Lie 5: This is a judicial coup, not a corruption investigation.

Truth 5: As part of the operation initiated by Prime Minister Erdoğan to change public perception, some Justice and Development Party (AK Party) administrators and pro-government media figures insisted that the investigation was a judicial coup. Erdoğan, who initially argued that the Hizmet movement had seized control within the judiciary, said during a parliamentary group meeting on Jan. 28 that control of the judiciary had been taken by some figures within the body. He implied that part of the judiciary had submitted to some clandestine groups and asked whether they could make decisions on behalf of the nation. With this statement, he actually withdrew his allegation that the judiciary was seized by the Hizmet movement. İzmir Chief Prosecutor Hüseyin Baş even said, “I have no affiliation with the Hizmet movement; I am a prosecutor of the republican regime.”

Lies about economy

Lie 6: The police operation targeted Halkbank. An operation was staged against this public bank.

Truth 6: In a corporate statement by Halkbank, this allegation was dismissed. The bank stated that there was no ongoing investigation into its corporate activities. Deputy Prime Minister Ali Babacan also noted that the bank’s confidential information was not leaked.

Lie 7: The operation was sponsored by global powers in order to take down Turkey.

Truth 7: On different occasions, the prime minister argued that the Dec. 17 investigation was an operation sponsored by global powers rather than a corruption operation. He also argued that this operation was staged to ensure that Turkey would not achieve its goal of becoming one of the top 10 economies in the world. However, the corruption allegations involving Ağaoğlu and Zarrab were previously published in the Yeni Şafak and Akşam dailies. Yeni Şafak announced on July 18, 2011, that there were allegations that Ağaoğlu had given bribes and it published a story on July 12, 2013, that there was, in fact, documentation of such a bribe. Akşam also drew attention to Zarrab’s illegal activities involving Iran on Jan. 7, 2013.

Lie 8: Some ambassadors committed “provocative” acts.

Truth 8: On Dec. 21, papers close to the government ran headlines arguing that US Ambassador Francis Ricciardone, who had met with a group of EU envoys at a dinner on Dec. 17, told the envoys that they would all soon be seeing the collapse of an empire, allegedly referring to the operation against Halkbank. Erdoğan, who that same day addressed the public in Samsun, argued that some ambassadors were committing some “provocative acts.” The US Embassy in Ankara dismissed the allegations saying that the US has nothing to do with the ongoing corruption allegations, such a meeting was not held and the allegations are totally ungrounded and unsubstantiated. In its own statement, the Turkish Foreign Ministry said that they found the US Embassy’s statement to be sufficient.

Lies about Hizmet movement

Lie 9: “Parallel structure” threatens all via blackmail.

Truth 9: The prime minister, who has made constant accusations against the Hizmet movement, argued two years ago that his conversations were being wiretapped. This allegation still remains unresolved, despite the fact that it could have been since state resources are available. Allegations by newspapers close to the government saying that the Hizmet movement wiretapped talks and conversations at the National Police Department and the terrace of the Court of Appeals were not proven. It became evident that there was no device for wiretapping hidden in these buildings.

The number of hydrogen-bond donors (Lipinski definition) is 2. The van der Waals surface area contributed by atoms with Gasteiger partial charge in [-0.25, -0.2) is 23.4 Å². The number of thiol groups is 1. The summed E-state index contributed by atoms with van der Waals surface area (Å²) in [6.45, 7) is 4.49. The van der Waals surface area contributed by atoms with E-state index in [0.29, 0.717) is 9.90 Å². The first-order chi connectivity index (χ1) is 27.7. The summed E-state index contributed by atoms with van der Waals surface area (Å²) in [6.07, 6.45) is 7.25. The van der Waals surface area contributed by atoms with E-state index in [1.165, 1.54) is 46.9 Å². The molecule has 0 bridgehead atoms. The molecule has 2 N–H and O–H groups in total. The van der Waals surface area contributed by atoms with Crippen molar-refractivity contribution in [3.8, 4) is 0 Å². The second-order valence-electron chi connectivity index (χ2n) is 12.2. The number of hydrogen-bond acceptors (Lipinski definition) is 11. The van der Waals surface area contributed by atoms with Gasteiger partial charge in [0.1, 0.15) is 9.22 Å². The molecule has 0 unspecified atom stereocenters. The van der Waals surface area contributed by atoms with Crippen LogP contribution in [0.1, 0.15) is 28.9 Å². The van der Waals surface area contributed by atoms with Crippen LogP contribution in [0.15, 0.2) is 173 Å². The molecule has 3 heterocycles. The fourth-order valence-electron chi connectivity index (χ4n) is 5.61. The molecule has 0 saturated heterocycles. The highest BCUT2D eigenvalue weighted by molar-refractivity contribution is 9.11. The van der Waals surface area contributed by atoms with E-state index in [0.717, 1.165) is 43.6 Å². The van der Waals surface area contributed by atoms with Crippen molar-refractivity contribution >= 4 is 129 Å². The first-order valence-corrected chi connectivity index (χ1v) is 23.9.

Lie 10: Deputy prime minister threatened with blackmail.

Truth 10: In a statement to the press on his way back from Brussels in January , Erdoğan, in reference to a fake tape of AK Party Deputy Chairmain Numan Kurtulmuş , said: “They [Hİzmet] are threatening everyone through blackmail. They did the same to my deputy prime minister.” Erdoğan, who turned harsh criticism against the Hizmet movement into hate speech, has failed to provide evidence for his allegations. In addition, the tape of Kurtulmuş was a product of intraparty competition for control and prestige within the AK Party.

Lie 11: The Fethullah Gülen “damnation” lie.

Truth 11: During his public rallies, Prime Minister Erdoğan attempted to shape public perception to believe that Fethullah Gülen had damned him and his government. However, the case was not so. Gülen, in response to slanderous remarks and defamatory statements being made against him and members of the movement, resorted to mubahalah, an Islamic method of settlement recommended by Prophet Muhammad. With mubahalah, if two sides can’t settle an argument, then they start to pray to God for truth to be revealed through a cursing befalling the wrong side. The first part of Gülen‘s words were ignored and his words were distorted. There is an interesting contradiction here. Erdoğan, who accused Gülen of using damning words, actually relied on this very method during his rallies. After this became apparent, Erdoğan stopped utilizing this move.

Truck search

Lie 12: “Parallel structure” stops and searches trucks heading to Syria.

Truth 12: Searches on trucks heading to Syria under MİT’s control made Erdoğan angry and upset. Speaking to journalists before his trip to Brussels on Jan. 20, Erdoğan said: “A prosecutor cannot search [those] trucks without my permission or without notifying the Justice Ministry. He cannot investigate what MİT is carrying. This is another version of the parallel structure.” Lawyers stressed that a prosecutor is obligated to take action upon receiving a notice. Under the law, the prime minister’s authorization is only sought during future phases of an investigation.

Source: Todays Zaman , February 3, 2014